”The Front-end developer has become more established"
In recent years, the front-end developer has become a more coveted race. And the role itself along with the way it is seen in the industry have gone through big changes. Here, founder of ColdFront Kenneth Auchenberg tells how he has experienced the development of the role, and what new challenges the front-end developer is facing today.
The front-end developer has found its place
In the beginning of November, Kenneth Auchenberg and co. open the doors to ColdFront, Copenhagen’s leading front-end conference, which will – for the fifth year in a row – focus on front-end development. And during the years of the conference’s existence, front-end development and especially the front-end developer role has been under rapid change.
“The last couple of years, the role as front-end developer has become more established and acknowledged in the industry,” Auchenberg says.
“Five or seven years ago, most people didn't consider the front-end part as a separate discipline, but more as something you would attend to since you were already developing. That is not how it is anymore.”
Increasing demands for user experience and an understanding of the way services work across devices have naturally upped the demands for front-end developers’ competences. According to Auchenberg, there has been a ripen of the line of business, in which you have become more aware of how to handle specific challenges and deliver noticeable value to the development.
The front-end developer should be technologically agnostic
The modern front-end developer has to be able to build experiences across platforms and devices. Years ago, you were either mobile developer or web developer, but, today, the line between the two is fading – now, you are a front-end developer. And in this fast-paced line of business, new platforms and technologies that you need to keep track of constantly emerge. As a front-end developer, this means that you have to be able to joggle a lot of different platforms and technologies, but, most importantly, make sure you do not devote yourself to one or two specific platforms or technologies.
“New platforms and technologies keep emerging and this also means new possibilities. Therefore, as front-end developers, we cannot be religious in our choice of technology because then we lose track of all the new possibilities that keep coming up,” Kenneth Auchenberg elaborates.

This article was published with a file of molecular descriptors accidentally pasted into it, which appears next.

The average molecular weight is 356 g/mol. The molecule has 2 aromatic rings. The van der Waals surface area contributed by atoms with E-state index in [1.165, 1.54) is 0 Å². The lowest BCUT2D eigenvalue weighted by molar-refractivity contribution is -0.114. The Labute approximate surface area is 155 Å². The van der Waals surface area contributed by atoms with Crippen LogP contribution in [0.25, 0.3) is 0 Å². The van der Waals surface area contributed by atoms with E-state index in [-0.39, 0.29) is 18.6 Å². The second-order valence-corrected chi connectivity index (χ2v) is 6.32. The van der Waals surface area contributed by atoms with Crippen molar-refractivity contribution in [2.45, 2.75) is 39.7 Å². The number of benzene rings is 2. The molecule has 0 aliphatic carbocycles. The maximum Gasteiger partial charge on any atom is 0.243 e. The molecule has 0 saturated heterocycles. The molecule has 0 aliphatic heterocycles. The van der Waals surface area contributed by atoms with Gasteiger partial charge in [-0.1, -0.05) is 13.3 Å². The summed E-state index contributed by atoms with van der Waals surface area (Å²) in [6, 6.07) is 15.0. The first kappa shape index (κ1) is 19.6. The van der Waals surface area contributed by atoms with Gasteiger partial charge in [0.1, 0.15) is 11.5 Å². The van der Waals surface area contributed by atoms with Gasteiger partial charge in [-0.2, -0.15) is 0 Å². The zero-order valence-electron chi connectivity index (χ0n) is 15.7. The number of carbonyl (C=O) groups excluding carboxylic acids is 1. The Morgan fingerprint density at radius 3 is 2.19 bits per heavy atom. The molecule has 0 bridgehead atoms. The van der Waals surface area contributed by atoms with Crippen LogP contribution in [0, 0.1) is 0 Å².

Ethics for developers
As the new role ripens, new challenges arise and more things are questioned. One of the present tendencies revolves around the ethical responsibility and considerations that you have to have as a developer. Kenneth Auchenberg explains:
“As developers, we have a responsibility in relation to the kind of technology we build, and the way it is used. How do you position yourself in a world that is dominated by Facebook, privacy, GDPR, machine learning, etc. and what ethical choices and considerations do you face?”
According to Auchenberg, this is a discussion and a debate that are gaining ground in the line of business. In the developer circle, there is an increasing consciousness about the effect that new technologies and solutions have on the surroundings and the role you play in the development of these. That is also why ColdFront focusses on this particular topic with two presentations at this year’s conference.
Since 2014, ColdFront has been the leading front-end conference in Copenhagen. Back in 2014, it was a one-day-conference, but, today, it is three days with speeches from leading influencers, workshops, and much more. ColdFront has a holistic and wide approach to front-end development and a particular focus on exploring future trends, tendencies, and technologies.
You can read more about the conference here.
About Kenneth Auchenberg
Name: Kenneth Auchenberg
Kenneth Auchenberg belongs to the IT world’s self-taught people and is a self-taught developer with focus on front-end. Kenneth is the founder of ColdFront, but work on an everyday basis as Program Manager at Microsoft in Seattle. He is ‘Global Shaper’ for the World Economic Forum and has a background in startups where he is part of several advisory boards. Kenneth is also an experienced speaker.